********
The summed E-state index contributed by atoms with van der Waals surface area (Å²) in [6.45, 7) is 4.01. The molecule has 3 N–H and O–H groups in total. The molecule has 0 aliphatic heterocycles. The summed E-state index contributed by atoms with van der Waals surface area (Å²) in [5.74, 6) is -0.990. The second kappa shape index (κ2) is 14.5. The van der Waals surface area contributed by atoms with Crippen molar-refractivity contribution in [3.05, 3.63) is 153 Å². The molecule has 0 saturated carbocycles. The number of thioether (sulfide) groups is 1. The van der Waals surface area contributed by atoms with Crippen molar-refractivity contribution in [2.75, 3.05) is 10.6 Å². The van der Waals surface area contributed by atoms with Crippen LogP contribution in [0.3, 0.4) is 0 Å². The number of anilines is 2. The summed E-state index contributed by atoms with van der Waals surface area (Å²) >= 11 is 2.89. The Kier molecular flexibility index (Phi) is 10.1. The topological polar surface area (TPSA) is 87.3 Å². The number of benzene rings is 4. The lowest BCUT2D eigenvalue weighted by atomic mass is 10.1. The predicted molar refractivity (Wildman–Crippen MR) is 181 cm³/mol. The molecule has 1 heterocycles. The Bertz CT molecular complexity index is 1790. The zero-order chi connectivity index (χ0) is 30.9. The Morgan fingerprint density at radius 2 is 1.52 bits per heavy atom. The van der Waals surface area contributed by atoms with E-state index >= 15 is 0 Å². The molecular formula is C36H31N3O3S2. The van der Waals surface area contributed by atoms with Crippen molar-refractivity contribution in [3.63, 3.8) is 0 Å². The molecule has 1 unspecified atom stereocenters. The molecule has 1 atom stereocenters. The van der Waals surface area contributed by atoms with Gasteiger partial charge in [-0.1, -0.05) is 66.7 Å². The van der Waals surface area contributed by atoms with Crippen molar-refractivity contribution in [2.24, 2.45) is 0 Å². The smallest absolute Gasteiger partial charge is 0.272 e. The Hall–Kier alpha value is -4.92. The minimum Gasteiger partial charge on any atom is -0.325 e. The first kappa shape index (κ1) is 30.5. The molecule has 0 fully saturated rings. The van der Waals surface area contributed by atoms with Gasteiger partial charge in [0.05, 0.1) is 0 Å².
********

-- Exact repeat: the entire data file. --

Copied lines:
The summed E-state index contributed by atoms with van der Waals surface area (Å²) in [6.45, 7) is 4.01. The molecule has 3 N–H and O–H groups in total. The molecule has 0 aliphatic heterocycles. The summed E-state index contributed by atoms with van der Waals surface area (Å²) in [5.74, 6) is -0.990. The second kappa shape index (κ2) is 14.5. The van der Waals surface area contributed by atoms with Crippen molar-refractivity contribution in [3.05, 3.63) is 153 Å². The molecule has 0 saturated carbocycles. The number of thioether (sulfide) groups is 1. The van der Waals surface area contributed by atoms with Crippen molar-refractivity contribution in [2.75, 3.05) is 10.6 Å². The van der Waals surface area contributed by atoms with Crippen LogP contribution in [0.3, 0.4) is 0 Å². The number of anilines is 2. The summed E-state index contributed by atoms with van der Waals surface area (Å²) >= 11 is 2.89. The Kier molecular flexibility index (Phi) is 10.1. The topological polar surface area (TPSA) is 87.3 Å². The number of benzene rings is 4. The lowest BCUT2D eigenvalue weighted by atomic mass is 10.1. The predicted molar refractivity (Wildman–Crippen MR) is 181 cm³/mol. The molecule has 1 heterocycles. The Bertz CT molecular complexity index is 1790. The zero-order chi connectivity index (χ0) is 30.9. The Morgan fingerprint density at radius 2 is 1.52 bits per heavy atom. The van der Waals surface area contributed by atoms with E-state index >= 15 is 0 Å². The molecular formula is C36H31N3O3S2. The van der Waals surface area contributed by atoms with Crippen molar-refractivity contribution in [3.63, 3.8) is 0 Å². The molecule has 1 unspecified atom stereocenters. The molecule has 1 atom stereocenters. The van der Waals surface area contributed by atoms with Gasteiger partial charge in [-0.1, -0.05) is 66.7 Å². The van der Waals surface area contributed by atoms with Crippen molar-refractivity contribution in [2.24, 2.45) is 0 Å². The smallest absolute Gasteiger partial charge is 0.272 e. The Hall–Kier alpha value is -4.92. The minimum Gasteiger partial charge on any atom is -0.325 e. The first kappa shape index (κ1) is 30.5. The molecule has 0 fully saturated rings. The van der Waals surface area contributed by atoms with Gasteiger partial charge in [0.05, 0.1) is 0 Å².